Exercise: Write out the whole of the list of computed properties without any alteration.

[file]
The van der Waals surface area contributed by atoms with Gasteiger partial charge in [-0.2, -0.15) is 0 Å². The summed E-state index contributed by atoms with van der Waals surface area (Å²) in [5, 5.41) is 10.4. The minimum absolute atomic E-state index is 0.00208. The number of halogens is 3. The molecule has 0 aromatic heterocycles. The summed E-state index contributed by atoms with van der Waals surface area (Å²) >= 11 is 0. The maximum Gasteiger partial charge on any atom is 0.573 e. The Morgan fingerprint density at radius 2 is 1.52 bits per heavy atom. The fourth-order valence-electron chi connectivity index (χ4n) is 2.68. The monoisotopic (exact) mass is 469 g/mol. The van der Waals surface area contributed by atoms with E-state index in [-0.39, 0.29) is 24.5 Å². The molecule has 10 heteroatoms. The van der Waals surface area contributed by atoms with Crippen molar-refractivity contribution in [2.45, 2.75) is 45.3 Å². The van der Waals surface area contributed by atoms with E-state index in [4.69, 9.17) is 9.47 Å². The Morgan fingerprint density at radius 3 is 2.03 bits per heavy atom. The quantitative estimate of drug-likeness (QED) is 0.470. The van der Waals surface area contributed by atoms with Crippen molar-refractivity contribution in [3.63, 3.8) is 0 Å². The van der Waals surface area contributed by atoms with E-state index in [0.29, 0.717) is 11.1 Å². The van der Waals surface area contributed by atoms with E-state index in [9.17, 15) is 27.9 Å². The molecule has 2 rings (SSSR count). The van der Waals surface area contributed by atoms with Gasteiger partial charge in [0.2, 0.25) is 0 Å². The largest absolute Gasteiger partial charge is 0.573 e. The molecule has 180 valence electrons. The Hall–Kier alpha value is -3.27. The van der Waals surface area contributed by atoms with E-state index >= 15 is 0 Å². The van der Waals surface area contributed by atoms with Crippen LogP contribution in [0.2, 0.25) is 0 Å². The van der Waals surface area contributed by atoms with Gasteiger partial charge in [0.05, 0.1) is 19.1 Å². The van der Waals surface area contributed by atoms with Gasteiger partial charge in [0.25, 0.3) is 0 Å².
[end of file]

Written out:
The van der Waals surface area contributed by atoms with Gasteiger partial charge in [-0.2, -0.15) is 0 Å². The summed E-state index contributed by atoms with van der Waals surface area (Å²) in [5, 5.41) is 10.4. The minimum absolute atomic E-state index is 0.00208. The number of halogens is 3. The molecule has 0 aromatic heterocycles. The summed E-state index contributed by atoms with van der Waals surface area (Å²) >= 11 is 0. The maximum Gasteiger partial charge on any atom is 0.573 e. The Morgan fingerprint density at radius 2 is 1.52 bits per heavy atom. The fourth-order valence-electron chi connectivity index (χ4n) is 2.68. The monoisotopic (exact) mass is 469 g/mol. The van der Waals surface area contributed by atoms with E-state index in [-0.39, 0.29) is 24.5 Å². The molecule has 10 heteroatoms. The van der Waals surface area contributed by atoms with Crippen molar-refractivity contribution in [2.45, 2.75) is 45.3 Å². The van der Waals surface area contributed by atoms with E-state index in [4.69, 9.17) is 9.47 Å². The Morgan fingerprint density at radius 3 is 2.03 bits per heavy atom. The quantitative estimate of drug-likeness (QED) is 0.470. The van der Waals surface area contributed by atoms with Crippen molar-refractivity contribution in [3.63, 3.8) is 0 Å². The van der Waals surface area contributed by atoms with E-state index in [0.29, 0.717) is 11.1 Å². The van der Waals surface area contributed by atoms with E-state index in [9.17, 15) is 27.9 Å². The molecule has 2 rings (SSSR count). The van der Waals surface area contributed by atoms with Gasteiger partial charge in [0.2, 0.25) is 0 Å². The largest absolute Gasteiger partial charge is 0.573 e. The molecule has 180 valence electrons. The Hall–Kier alpha value is -3.27. The van der Waals surface area contributed by atoms with E-state index >= 15 is 0 Å². The van der Waals surface area contributed by atoms with Crippen LogP contribution in [0.2, 0.25) is 0 Å². The van der Waals surface area contributed by atoms with Gasteiger partial charge in [0.05, 0.1) is 19.1 Å². The van der Waals surface area contributed by atoms with Gasteiger partial charge in [0.25, 0.3) is 0 Å².